DART Could Saddle Future Generations With Huge Debt If It Uses Backup Plan to Finance Rail, Experts Warn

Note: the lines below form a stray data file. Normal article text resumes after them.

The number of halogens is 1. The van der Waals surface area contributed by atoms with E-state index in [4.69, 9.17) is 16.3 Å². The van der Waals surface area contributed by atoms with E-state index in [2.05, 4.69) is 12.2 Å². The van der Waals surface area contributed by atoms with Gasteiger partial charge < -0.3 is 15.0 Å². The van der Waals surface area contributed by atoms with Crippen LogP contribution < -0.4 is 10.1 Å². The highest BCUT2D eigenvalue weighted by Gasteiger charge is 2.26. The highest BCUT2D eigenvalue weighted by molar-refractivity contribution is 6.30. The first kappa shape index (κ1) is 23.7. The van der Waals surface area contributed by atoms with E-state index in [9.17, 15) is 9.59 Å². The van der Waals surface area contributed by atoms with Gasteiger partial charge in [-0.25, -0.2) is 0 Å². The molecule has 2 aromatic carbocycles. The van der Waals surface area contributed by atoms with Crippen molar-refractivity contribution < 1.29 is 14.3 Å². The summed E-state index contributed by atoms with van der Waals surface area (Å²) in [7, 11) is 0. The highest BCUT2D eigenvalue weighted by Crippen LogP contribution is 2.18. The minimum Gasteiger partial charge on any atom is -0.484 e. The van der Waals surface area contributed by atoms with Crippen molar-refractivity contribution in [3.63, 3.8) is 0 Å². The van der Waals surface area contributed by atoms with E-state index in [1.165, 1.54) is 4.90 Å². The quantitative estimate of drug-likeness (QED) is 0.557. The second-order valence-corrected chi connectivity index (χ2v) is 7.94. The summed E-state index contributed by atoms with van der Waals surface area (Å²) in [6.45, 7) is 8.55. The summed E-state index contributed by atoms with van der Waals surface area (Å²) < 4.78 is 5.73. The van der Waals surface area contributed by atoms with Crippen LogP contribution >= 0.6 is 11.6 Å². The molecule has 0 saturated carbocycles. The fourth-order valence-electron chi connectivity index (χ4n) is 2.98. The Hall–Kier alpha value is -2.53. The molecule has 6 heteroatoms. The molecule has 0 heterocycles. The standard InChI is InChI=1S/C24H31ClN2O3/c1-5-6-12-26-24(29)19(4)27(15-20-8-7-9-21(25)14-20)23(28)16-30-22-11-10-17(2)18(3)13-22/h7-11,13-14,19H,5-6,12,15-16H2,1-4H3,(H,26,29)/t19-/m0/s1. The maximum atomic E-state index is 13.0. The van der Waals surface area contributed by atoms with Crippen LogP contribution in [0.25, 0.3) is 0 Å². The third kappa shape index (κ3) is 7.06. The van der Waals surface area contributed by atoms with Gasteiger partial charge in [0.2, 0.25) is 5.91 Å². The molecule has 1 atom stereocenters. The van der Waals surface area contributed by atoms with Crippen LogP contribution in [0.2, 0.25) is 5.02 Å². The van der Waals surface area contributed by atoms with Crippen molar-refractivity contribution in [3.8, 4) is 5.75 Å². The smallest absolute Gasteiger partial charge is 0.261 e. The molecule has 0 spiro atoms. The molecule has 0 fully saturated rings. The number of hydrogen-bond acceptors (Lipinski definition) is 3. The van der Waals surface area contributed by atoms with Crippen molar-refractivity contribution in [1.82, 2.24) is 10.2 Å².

Two major rail projects might be funded with bonds that experts warn could land future generations with a massive bill.The Dallas Area Rapid Transit board approved a backup financing plan last week for the suburban Cotton Belt commuter railway and the downtown Dallas subway. The projects are estimated to cost about $1 billion each. The Dallas City Council voted last week for plans to build the subway under Commerce Street. The 26-mile Cotton Belt, that will run from Plano to DFW International Airport, has been a point of contention between the city and the suburbs because some have worried that the Cotton Belt would be prioritized over the subway. The backup financing plan, though, would allow both projects to move forward with or without federal help, which some local politicians have been concerned about.The vote allowing for the backup financing gives DART the option to use traditional bonds or capital appreciation bonds, a controversial funding mechanism that the agency has never used before. Whereas traditional bonds issued by most government agencies require regular payments, the bill isn't due on capital appreciation bonds until many years after they are issued. "Several school districts use these," said DART spokesman Morgan Lyons. "They're very solid." But some experts say that deferring payment on debt can get out of hand. Upon hearing the term "capital appreciation bonds," Tracy Gordon, a senior fellow with the Urban-Brookings Tax Policy Center, responded with an "Oh no.""It's a way of backloading the costs on other generations," Gordon said. As a cautionary tale, she pointed to the Poway Unified School District in San Diego, Calif., which borrowed $105 million in 2011. Because the district did so through capital appreciation bonds, or so-called CABs, taxpayers will end up owing nearly $1 billion in the long-term, according to news reports. Robert Bland, a University of North Texas professor who focuses on city government and budgets, echoed that concern. He said CABs come with "substantial risk," though he added that DART generally has a good history of fiscal planning. "Their financial manager has certainly been very astute and a top notch manager so I would be a little more supportive, I guess, or encouraging if DART went that direction," Bland said.If the board does go that route, then he said they should have a reserve fund to accumulate the principal and interest to pay off the debt. Lyons, the DART spokesman, said the agency is required to do so. "By our rules, we have to have a reserve equal to a year's worth of principal and interest," he said. Lyons reiterated that DART may never use CABs. They could always use traditional bonds. "It adds that to the list, the menu of options," he said.One of the main concerns about CABs is how various factors could alter the bonds, like if another recession hits or if a member city left DART, taking their sales tax with them. The agency has been through challenges like that before, though, Lyons said: From 2000 to 2010, the agency's main revenue -- sales tax -- remained flat, but DART still doubled the rail lines, he said. "In 2000, we had 20 miles of light rail. By 2010, we were more than 60 miles," he said. For the Cotton Belt, DART originally planned to use a $908 million Railroad Rehabilitation and Improvement Financing loan through the Federal Railroad Administration.In June, the board voted against using this method. But at a meeting Sept. 12, the revamped board -- several new members had been appointed -- said DART could use the federal loan, CABs or a combination of the two. "We're looking for flexibility," Lyons said. "Basically the board says, 'Go get debt and use whichever approach works.'"If DART doesn't get the loan, the agency could issue up to $908 million in CABs.For the downtown subway, DART is pursuing a $650 million Capital Investment Grant from the Federal Transit Administration. The rest of the subway project would be financed through traditional bonds and the debt repaid through sales taxes. But under Trump's proposed budget, the federal grant program would face significant cuts, Congress will ultimately decide its fate. "In our conversations with FTA they've said keep moving, keep doing what you're doing," Lyons said.But the unpredictability of what might happen at the national level left DART administrators looking for ways to finance both the Dallas subway and the suburban Cotton Belt no matter what happens. In previous months, attempts to separately organize financing for the projects pitted Dallas and suburban board members against each other. The two camps worried that if there's not enough money for both projects, then their preferred rail won't be prioritized. The Dallas City Council overhauled the DART board this summer to reflect their stance: fund the subway, not the Cotton Belt. DART has not been as concerned about acquiring the loan for the Cotton Belt as it has been with obtaining the grant for the downtown Dallas subway.In an effort to avoid political turmoil altogether, DART has lumped the two projects together. If the federal grants don't come through or the full $650 million isn't allotted, DART could pursue up to $350 million in CABs. The remaining amount would need to be covered in another way if the agency didn't receive the grant. Some options have been discussed, but members won't need to decide on one until later. "It's early in the process," Lyons said.  Continue reading...

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